Re: [kitten] SPAKE Preauth

Greg Hudson <> Tue, 28 April 2015 15:09 UTC

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Date: Tue, 28 Apr 2015 11:09:39 -0400
From: Greg Hudson <>
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Subject: Re: [kitten] SPAKE Preauth
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On 04/27/2015 08:45 AM, Nathaniel McCallum wrote:
> I have finally finished the first edition of SPAKE Preauth. You can
> read it at this link:

I think this mechanism has a lot of potential, and I hope the kitten
working group will adopt this document.  There is a lot of work to be
done at the detail level, but I think the general shape of the mechanism
is about right.

I think this mechanism addresses three under-served scenarios:

1. A realm administrators are concerned (or ought to be concerned) about
the potential for offline dictionary attacks conducted by an adversary
using passive network surveillance.  The realm is using only passwords
for user authentication and does not have the resources to deploy a
second factor.  Encrypted timestamps are in use but do not protect
against a network listener.

There are several other ways to address this use case, including FAST.
But SPAKE preauth can be deployed more easily than FAST--perhaps even
turned on by default--and does not require as many changes to other
layers to make deployment easier.

2. A realm is using passwords for user authentication, and the
administrators want to add a traditional OTP second factor (like Yubikey
or RSA tokens) for some or all principals.  FAST-OTP is designed to
replace, rather than augment, the use of Kerberos long-term keys, and is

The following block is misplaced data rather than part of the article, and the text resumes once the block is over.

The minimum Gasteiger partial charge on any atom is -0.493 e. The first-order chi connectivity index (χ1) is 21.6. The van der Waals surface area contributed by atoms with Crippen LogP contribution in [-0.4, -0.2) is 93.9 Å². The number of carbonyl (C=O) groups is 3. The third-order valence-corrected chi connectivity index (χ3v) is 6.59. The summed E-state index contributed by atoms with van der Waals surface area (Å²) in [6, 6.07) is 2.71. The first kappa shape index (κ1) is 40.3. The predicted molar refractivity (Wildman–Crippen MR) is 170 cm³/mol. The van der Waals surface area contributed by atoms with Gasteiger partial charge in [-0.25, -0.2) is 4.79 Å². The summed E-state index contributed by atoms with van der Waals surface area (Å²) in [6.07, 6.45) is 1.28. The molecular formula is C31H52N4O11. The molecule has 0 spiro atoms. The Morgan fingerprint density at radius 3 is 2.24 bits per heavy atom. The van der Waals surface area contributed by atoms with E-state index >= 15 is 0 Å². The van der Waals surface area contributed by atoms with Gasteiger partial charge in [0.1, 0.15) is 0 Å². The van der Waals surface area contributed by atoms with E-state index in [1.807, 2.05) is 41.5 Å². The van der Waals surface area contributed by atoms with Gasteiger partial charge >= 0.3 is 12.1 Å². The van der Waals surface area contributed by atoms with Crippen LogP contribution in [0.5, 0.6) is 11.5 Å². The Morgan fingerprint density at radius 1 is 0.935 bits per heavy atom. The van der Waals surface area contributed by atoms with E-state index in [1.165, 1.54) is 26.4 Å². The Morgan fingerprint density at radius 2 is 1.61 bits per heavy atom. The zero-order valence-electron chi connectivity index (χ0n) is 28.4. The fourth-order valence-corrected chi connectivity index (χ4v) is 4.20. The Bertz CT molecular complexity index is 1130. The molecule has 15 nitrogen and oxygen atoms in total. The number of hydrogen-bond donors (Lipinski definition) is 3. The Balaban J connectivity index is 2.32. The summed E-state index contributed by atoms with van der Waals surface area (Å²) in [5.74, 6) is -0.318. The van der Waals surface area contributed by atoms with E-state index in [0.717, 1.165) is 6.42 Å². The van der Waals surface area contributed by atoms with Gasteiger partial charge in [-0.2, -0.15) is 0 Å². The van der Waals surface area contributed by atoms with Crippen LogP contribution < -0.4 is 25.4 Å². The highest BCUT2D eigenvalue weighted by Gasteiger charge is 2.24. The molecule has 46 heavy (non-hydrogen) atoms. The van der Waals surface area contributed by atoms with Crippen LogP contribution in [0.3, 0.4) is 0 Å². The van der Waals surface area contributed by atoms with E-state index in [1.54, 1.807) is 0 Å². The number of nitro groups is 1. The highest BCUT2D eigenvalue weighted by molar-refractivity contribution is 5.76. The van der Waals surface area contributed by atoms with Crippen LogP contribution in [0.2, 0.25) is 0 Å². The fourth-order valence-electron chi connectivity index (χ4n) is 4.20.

therefore not easy to apply to this situation.

In this use case, SPAKE preauth is used with a second-factor challenge
in the second pass, and the token value is transmitted inside the key
confirmation.  The KDC issues a ticket if key agreement succeeded and
the token value is valid, and responds with an error if either is wrong.
 If there are no side channels, an attacker can't tell which factor was
guessed incorrectly.

3. Same as (2), but the realm administrators want to add a Duo-style
second factor.  In this style, the password needs to be validated first,
and then the user is presented with a choice of options for the second
factor.  Depending on the choice, there may or may not be an OTP value
presented to the KDC for validation.

In this use case, SPAKE preauth is used without a second-factor
challenge in the second pass, but additional challenge/responses occur
after key agreement.  An attacker does get to make on-line guesses at
the password separately from the second factor, but is unable to cause
nuisance second-factor challenges (such as pushes to the user's mobile
device) without knowledge of the password.